Gov. Christie Should Sign Tobacco… | Campaign for Tobacco-Free Kids
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Gov. Christie Should Sign Tobacco Prevention Measures That Will Protect Kids and Save Lives

Statement of Bill Lee, Executive Vice President, Campaign for Tobacco-Free Kids
June 23, 2017

WASHINGTON, D.C. – New Jersey has the opportunity to step up in the fight against tobacco use – if Gov. Chris Christie sides with kids over the tobacco industry. The Legislature has passed two bills that will help New Jersey combat tobacco use. One bill would prohibit the sale of tobacco products to anyone under the age of 21; the second measure provides $7 million to the state’s tobacco prevention and cessation program (New Jersey currently allocates no state funds). Gov. Christie should sign these bills into law promptly and leave a legacy of better health for New Jersey.

Gov. Christie has spoken eloquently about addiction and his mother’s battle with lung cancer following decades of cigarette smoking that started in her teens. Now he has the chance to help prevent similar tragedies. By signing these bills, he can help keep young people from becoming addicted to tobacco and starting down a path that so often leads to serious diseases and premature death. It’s critical that Gov. Christie do so because tobacco use is the No. 1 cause of preventable death in New Jersey, killing 11,800 people and costing the state over $4 billion in health care bills each year.

Last year Gov. Christie vetoed a bill to raise New Jersey’s tobacco age to 21, a terrible missed opportunity. This year, he should sign the bill.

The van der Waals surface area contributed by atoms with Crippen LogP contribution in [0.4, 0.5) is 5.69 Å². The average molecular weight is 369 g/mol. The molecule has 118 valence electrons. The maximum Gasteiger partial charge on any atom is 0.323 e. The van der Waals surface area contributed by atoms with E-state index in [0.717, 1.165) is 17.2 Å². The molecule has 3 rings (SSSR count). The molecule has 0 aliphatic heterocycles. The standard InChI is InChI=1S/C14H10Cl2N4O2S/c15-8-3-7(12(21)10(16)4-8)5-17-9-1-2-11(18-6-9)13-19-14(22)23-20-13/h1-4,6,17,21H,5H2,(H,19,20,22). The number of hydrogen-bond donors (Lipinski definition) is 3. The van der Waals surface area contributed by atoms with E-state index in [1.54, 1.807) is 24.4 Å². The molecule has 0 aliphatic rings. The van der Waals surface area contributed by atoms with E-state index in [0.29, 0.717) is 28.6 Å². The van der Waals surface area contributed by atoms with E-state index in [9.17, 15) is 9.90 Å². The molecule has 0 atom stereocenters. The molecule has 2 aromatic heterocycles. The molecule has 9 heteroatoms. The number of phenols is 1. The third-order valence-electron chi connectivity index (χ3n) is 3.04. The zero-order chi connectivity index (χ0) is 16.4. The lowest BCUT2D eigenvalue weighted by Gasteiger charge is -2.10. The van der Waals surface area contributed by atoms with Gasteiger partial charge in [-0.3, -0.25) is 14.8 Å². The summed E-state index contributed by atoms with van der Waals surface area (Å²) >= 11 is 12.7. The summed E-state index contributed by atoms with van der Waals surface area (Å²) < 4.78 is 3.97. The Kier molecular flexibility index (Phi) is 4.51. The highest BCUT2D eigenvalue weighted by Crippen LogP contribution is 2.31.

Increasing the tobacco age to 21 will help reduce tobacco use among youth and young adults – age groups when nearly all tobacco use begins and that are heavily targeted by the tobacco industry. We know that about 95 percent of adult smokers began smoking before they turned 21. If we can get young people to age 21 as non-smokers, they almost certainly never will become smokers. Raising the tobacco age to 21 will also help keep tobacco out of high schools, where younger teens often obtain tobacco products from older students. A March 2015 report by the prestigious Institute of Medicine concluded that raising the tobacco age to 21 would significantly reduce smoking among youth and young adults and yield other health benefits.

There is growing momentum nationwide to raise the tobacco age to 21; to date, California, Hawaii and at least 245 localities have done so (PDF).

New Jersey’s current funding of its tobacco prevention and cessation program, meanwhile, is among the worst in the nation. The state has not allocated any state money to its program since fiscal year 2012, ranking it last among all states, year after year. In fiscal year 2017, New Jersey received over $944 million from tobacco taxes and the 1998 tobacco settlement payments, but spent none of its tobacco money to combat tobacco use.

By spending $7 million on tobacco prevention, New Jersey can achieve significant benefits. Such funding would prevent 3,230 New Jersey kids from growing up to become addicted smokers; save 1,100 kids from eventually dying prematurely from smoking; and save over $67 million in future health care expenditures.

Every scientific authority that has studied the issue – including the Surgeon General, the Centers for Disease Control and Prevention, the Institute of Medicine, the President’s Cancer Panel and the National Cancer Institute – has concluded that when properly funded, implemented and sustained, tobacco prevention and cessation programs reduce smoking among both kids and adults.

Gov. Christie should seize this opportunity to protect children, improve health, and save lives and health care dollars in New Jersey.